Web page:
The answer is, of course, that the last way to take the stories of Genesis is literally. Back in the second century AD Origen remarked that surely no adult thinks that a snake talked to a man in the Garden of Eden. We are dealing with symbolic myths. I have just now tried to indicate briefly what the function of the myths of Cain were. They served various purposes. But they certainly have not a grain of history in them. Indeed, I am not sure we are dealing with solid history till we get to 2 Samuel. And from there on in at best it's a heavily edited and rewritten mixture, especially once we reach the New Testament. 

What about Noah? There things are a little different. What we have there are two different versions. J and the Priestly Code both had a flood story, and the combination of the two results in the contradictions of the version we read, where, for instance, the flood is said both to have lasted 40 days and for 120 days.  Noah is said to have taken aboard 7 pairs of ritually clean animals, but then again he is said to have only one pair each. Bits of different stories. But Noah is said to have packed not only his wife and sons, but also his son's wives on board the ark. 

But aren't we back to square one, since all these people are also descendants of Adam and Eve? In the present Bible, where they are all edited together cheek by jowl, yes, but originally the Noah legends belonged to a separate cycle of myths. The earlier Gene sis legends (i.e., in the previous chapters) do not anticipate a flood and indeed leave no room for one. For instance, in chapter 5 Jubal, Jabal, and Tubal-Cain are introduced as the founders of music, herding, and metallurgy as practiced in the story-teller's own day. But wouldn't the world-destroying flood of Noah have wiped out knowledge of these arts, making it necessary to rein vent them after the flood?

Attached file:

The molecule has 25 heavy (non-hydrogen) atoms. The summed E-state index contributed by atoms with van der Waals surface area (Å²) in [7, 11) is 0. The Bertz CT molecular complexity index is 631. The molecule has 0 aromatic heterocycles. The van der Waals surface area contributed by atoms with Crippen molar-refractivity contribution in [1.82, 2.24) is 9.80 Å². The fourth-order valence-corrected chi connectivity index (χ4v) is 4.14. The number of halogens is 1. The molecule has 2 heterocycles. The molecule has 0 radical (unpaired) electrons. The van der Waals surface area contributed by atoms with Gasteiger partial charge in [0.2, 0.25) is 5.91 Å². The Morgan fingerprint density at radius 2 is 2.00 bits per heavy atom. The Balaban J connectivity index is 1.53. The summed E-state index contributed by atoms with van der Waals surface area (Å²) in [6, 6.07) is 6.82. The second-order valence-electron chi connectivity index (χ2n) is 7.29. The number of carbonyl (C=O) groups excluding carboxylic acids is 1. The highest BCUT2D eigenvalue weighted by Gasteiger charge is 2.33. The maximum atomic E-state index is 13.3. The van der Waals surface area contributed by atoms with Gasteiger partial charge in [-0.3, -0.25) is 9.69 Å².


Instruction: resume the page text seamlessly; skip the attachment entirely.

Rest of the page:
Hugh's experience with his fellowship group serves to underline something Gerald Sheppard wrote in the Union Seminary Quarterly Review some years ago, namely that the doctrine of biblical inerrancy is really more of a pass word than a piece of theology. It results in total incoherence once applied to the text of the Bible with any attempt at consistency. The only utility it seems to have is as a pass word for admittance to the fundamentalist subculture. Say you believe in it and you're in; reject it and you're out. In that respect it is exactly like the practice of speaking in tongues in the Pentecostal churches--and has about the same degree of intelligibility.

Robert M. Price


CopyrightŠ2004 by Robert M Price
Spirit of Carolina Web Design